Diving & Snorkeling: Great Barrier Reef

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The Great Barrier Reef (GBR) extendsalong the northeastern Australian coastfrom Lady Elliot Island in the south,almost to Papau New Guinea in thenorth. The world’s single largest livingsystem, the reef is part of the superbIndo-Pacific coral reef systems, extendingfrom the Red Sea to Easter Island.

Australia, the island continent, is themost desirable tourist destination in theworld. Yet many travellers are dauntedby the long haul of jet travel it takesto get to this wonderfully unique andfriendly country. Those who do makethe trip find the effort well worth it. Sophisticated,modern cities and remotecountry towns lie adjacent to scorchingdeserts, rolling green and brown pasturelandsand winter snowfields. Theextremes of climate supports mining,vineyards, crops of all varieties, a profusion of strange wildlife, and a uniquehuman history woven out of the world’soldest human culture, isolation andmulticulturalism. All this and some ofthe best, most accessible diving foundanywhere in the world.

Australia has superb diving around itsentire coast and in several inland freshwatercave systems, but the big draw-card is the Great Barrier Reef (GBR) — theworld’s largest and best known reef system.Bigger than Britain, almost the sizeof Texas (but a lot deeper!) and stretching2300km (1429 miles) from north tosouth, the GBR is enormous. This bookconcentrates on the GBR Province,which encompasses an area of over1 million sq km (386,109 sq miles), includingthe whole GBR, nearby CoralSea reefs (under Australian jurisdiction)and the Torres Strait (under joint jurisdiction with Papua New Guinea).Most people consider the Great BarrierReef as being the area that lies withinthe GBR Marine Park Region (south of10°41’S at the tip of Cape York Peninsula),whereas the GBR does in fact extendwell to the north of here.

Even though the area is lauded asthe best protected marine area in theworld, it is under severe pressure. Sincehumans began harvesting marinespecies, occupying the nearby coastand agriculture about 180 years ago,the near-shore systems have almosttotally deteriorated while the mid-shelfand some outer-shelf systems continueto degrade today — some at alarmingrates.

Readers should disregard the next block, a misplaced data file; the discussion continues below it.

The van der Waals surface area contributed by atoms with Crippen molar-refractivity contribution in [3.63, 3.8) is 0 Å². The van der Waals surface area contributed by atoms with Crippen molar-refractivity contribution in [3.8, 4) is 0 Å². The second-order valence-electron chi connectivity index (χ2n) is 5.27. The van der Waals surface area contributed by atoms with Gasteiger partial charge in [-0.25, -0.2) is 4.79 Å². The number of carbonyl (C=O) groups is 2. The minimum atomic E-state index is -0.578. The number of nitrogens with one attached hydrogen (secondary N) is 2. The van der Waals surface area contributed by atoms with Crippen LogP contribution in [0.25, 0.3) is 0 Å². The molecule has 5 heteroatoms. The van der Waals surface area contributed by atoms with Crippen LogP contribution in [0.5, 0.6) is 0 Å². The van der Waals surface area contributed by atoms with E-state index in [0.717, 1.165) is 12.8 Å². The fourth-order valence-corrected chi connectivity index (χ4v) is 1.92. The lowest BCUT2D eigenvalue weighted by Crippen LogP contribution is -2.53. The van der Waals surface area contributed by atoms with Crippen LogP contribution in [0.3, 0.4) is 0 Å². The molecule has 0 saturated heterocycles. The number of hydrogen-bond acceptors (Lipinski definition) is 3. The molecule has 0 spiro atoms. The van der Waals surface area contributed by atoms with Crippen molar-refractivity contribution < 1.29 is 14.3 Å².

Pressures include long-term insidiouscoastal runoffs, the resuspension of sediments and removal of harvestedspecies and by-catch, through trawling,cyclones, storms, bleaching events,coral growth and crown-of-thorns seastar invasions, which combine with timeand the passing of seasons to continuallychange the appearance of each reefand its surrounds.

The GBR is alive with about 400 speciesof coral, 2000 types of fish, 4000molluscs and countless other invertebrates.Six of the world’s seven speciesof sea turtles breed here, and the diversitydoesn’t stop there. GBR habitatssupport a myriad of parasitic and single-celled organisms that free-float inthe warm tropical waters — between thesand grains, in and on mud flats and sea-grass beds, and among reefs and rocks.All play an important role in the complex food chain and transfer of geneticmaterial throughout the system.

The islands of the GBR range fromsmall, bare sandy ‘deserts’, often sweptaway with major storms, to lush rainforestor mangrove masses. Some arehome to nesting seabirds and a vastarray of wildlife.

Between the reefs and islands areshoal areas of coral and algae (bioherms),with incredible bottom-dwellinganimals living on the mud, sand,algal and shell substrates.

With a huge variety of habitats stretchingacross the continental shelf, thepotential for diving, snorkeling and scientificdiscovery is immeasurable. Thosewho have dived the GBR thousands oftimes have only glimpsed the whole system— there are about 3000 reefs!

Many people describe the GBR ashaving the best diving in the world — ithas the potential for that title simplybecause of its size, accessibility, habitatand species diversity. Keep in mind,however, you will not necessarily experience‘brochure weather’ — when clearsunny days, calm seas and beautifulpeople all come together.

To really discover the GBR, you needto be willing to experience it in allweather and seasons. Stick by the oldsayings, ‘The best diving is in the water’and, ‘A bad day’s diving is better than agood day’s work,’ and the GBR will notlet you down.

In this guide book, accessible sites aredescribed to enhance your understandingand enjoyment of the GBR’s uniqueecosystems. In addition, you’ll get abrief overview of the primary accessibleCoral Sea reefs. For organisationalpurposes, the dive sites are divided intonine regions and surrounding areas.These include the Capricorn and BunkerGroups (in the south), the SwainReefs, Pompey Complex, WhitsundayIslands, Townsville and Magnetic Island,Cairns, Port Douglas, Far Northern Reefsand Torres Strait. Several adjacent, regularlydived Coral Sea Reefs also appearin this book.

Some of the sites described are whatwe refer to as supersites, which give youthe choice of diving the whole area or asmaller portion.

Specific information is provided oneach dive site. Further details are alsoincluded on the behavioural patternsof some of the marine life you can expectto see at various sites, informativenotes on reef formations, depth, andrecommended diving expertise. Thereis also some historical insight into someof this area’s most famous shipwrecks(the GBR has tortured navigators forcenturies!).

When it’s time to dry off, turn to theTravel Facts chapter for helpful topsideinformation.

Reproduced with permission from D & S Great Barrier Reef 1, 2006, Lonely Planet Publications.

Note: This text contains standard British spelling.


Published: 15 Jan 2007 | Last Updated: 15 Sep 2010
Details mentioned in this article were accurate at the time of publication
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